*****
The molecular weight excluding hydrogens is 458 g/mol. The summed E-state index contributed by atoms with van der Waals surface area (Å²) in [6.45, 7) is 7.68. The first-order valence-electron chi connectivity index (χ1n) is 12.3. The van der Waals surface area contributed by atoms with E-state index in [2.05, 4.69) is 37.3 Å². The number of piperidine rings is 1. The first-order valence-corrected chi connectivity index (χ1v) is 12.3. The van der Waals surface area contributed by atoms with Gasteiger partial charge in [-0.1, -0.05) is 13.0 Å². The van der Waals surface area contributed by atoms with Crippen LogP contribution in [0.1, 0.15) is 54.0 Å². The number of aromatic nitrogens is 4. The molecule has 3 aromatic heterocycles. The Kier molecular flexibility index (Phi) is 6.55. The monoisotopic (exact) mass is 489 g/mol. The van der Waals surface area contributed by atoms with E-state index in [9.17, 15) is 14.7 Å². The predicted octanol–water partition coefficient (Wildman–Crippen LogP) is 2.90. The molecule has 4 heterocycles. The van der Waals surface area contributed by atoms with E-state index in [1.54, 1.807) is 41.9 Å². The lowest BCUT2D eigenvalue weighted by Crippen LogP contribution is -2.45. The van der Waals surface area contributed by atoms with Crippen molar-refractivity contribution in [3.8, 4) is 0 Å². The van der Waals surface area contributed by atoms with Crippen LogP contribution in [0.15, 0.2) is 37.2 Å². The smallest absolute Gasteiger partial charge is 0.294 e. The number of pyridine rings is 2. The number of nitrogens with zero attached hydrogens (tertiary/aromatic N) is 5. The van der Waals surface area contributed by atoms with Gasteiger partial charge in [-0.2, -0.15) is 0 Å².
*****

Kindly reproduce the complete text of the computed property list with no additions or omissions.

The molecular weight excluding hydrogens is 458 g/mol. The summed E-state index contributed by atoms with van der Waals surface area (Å²) in [6.45, 7) is 7.68. The first-order valence-electron chi connectivity index (χ1n) is 12.3. The van der Waals surface area contributed by atoms with E-state index in [2.05, 4.69) is 37.3 Å². The number of piperidine rings is 1. The first-order valence-corrected chi connectivity index (χ1v) is 12.3. The van der Waals surface area contributed by atoms with Gasteiger partial charge in [-0.1, -0.05) is 13.0 Å². The van der Waals surface area contributed by atoms with Crippen LogP contribution in [0.1, 0.15) is 54.0 Å². The number of aromatic nitrogens is 4. The molecule has 3 aromatic heterocycles. The Kier molecular flexibility index (Phi) is 6.55. The monoisotopic (exact) mass is 489 g/mol. The van der Waals surface area contributed by atoms with E-state index in [9.17, 15) is 14.7 Å². The predicted octanol–water partition coefficient (Wildman–Crippen LogP) is 2.90. The molecule has 4 heterocycles. The van der Waals surface area contributed by atoms with E-state index in [1.54, 1.807) is 41.9 Å². The lowest BCUT2D eigenvalue weighted by Crippen LogP contribution is -2.45. The van der Waals surface area contributed by atoms with Crippen molar-refractivity contribution in [3.8, 4) is 0 Å². The van der Waals surface area contributed by atoms with Crippen LogP contribution in [0.15, 0.2) is 37.2 Å². The smallest absolute Gasteiger partial charge is 0.294 e. The number of pyridine rings is 2. The number of nitrogens with zero attached hydrogens (tertiary/aromatic N) is 5. The van der Waals surface area contributed by atoms with Gasteiger partial charge in [-0.2, -0.15) is 0 Å².